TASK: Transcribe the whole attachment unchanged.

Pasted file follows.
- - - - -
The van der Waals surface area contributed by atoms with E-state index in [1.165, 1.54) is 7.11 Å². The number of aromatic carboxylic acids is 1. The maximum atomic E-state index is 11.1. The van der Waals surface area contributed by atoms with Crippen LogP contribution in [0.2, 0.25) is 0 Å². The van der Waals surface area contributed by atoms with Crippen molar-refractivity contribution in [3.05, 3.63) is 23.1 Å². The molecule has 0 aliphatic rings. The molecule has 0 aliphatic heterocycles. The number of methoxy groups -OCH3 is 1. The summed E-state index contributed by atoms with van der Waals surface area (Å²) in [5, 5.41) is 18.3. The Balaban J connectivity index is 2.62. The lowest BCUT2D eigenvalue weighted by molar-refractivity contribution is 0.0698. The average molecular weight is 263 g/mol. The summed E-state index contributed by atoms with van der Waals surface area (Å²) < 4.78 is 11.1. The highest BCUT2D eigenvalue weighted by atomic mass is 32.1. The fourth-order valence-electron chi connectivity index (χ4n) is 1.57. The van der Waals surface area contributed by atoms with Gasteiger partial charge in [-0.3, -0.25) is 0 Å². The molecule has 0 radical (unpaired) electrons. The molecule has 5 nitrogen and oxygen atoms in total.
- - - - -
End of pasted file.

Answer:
The van der Waals surface area contributed by atoms with E-state index in [1.165, 1.54) is 7.11 Å². The number of aromatic carboxylic acids is 1. The maximum atomic E-state index is 11.1. The van der Waals surface area contributed by atoms with Crippen LogP contribution in [0.2, 0.25) is 0 Å². The van der Waals surface area contributed by atoms with Crippen molar-refractivity contribution in [3.05, 3.63) is 23.1 Å². The molecule has 0 aliphatic rings. The molecule has 0 aliphatic heterocycles. The number of methoxy groups -OCH3 is 1. The summed E-state index contributed by atoms with van der Waals surface area (Å²) in [5, 5.41) is 18.3. The Balaban J connectivity index is 2.62. The lowest BCUT2D eigenvalue weighted by molar-refractivity contribution is 0.0698. The average molecular weight is 263 g/mol. The summed E-state index contributed by atoms with van der Waals surface area (Å²) < 4.78 is 11.1. The highest BCUT2D eigenvalue weighted by atomic mass is 32.1. The fourth-order valence-electron chi connectivity index (χ4n) is 1.57. The van der Waals surface area contributed by atoms with Gasteiger partial charge in [-0.3, -0.25) is 0 Å². The molecule has 0 radical (unpaired) electrons. The molecule has 5 nitrogen and oxygen atoms in total.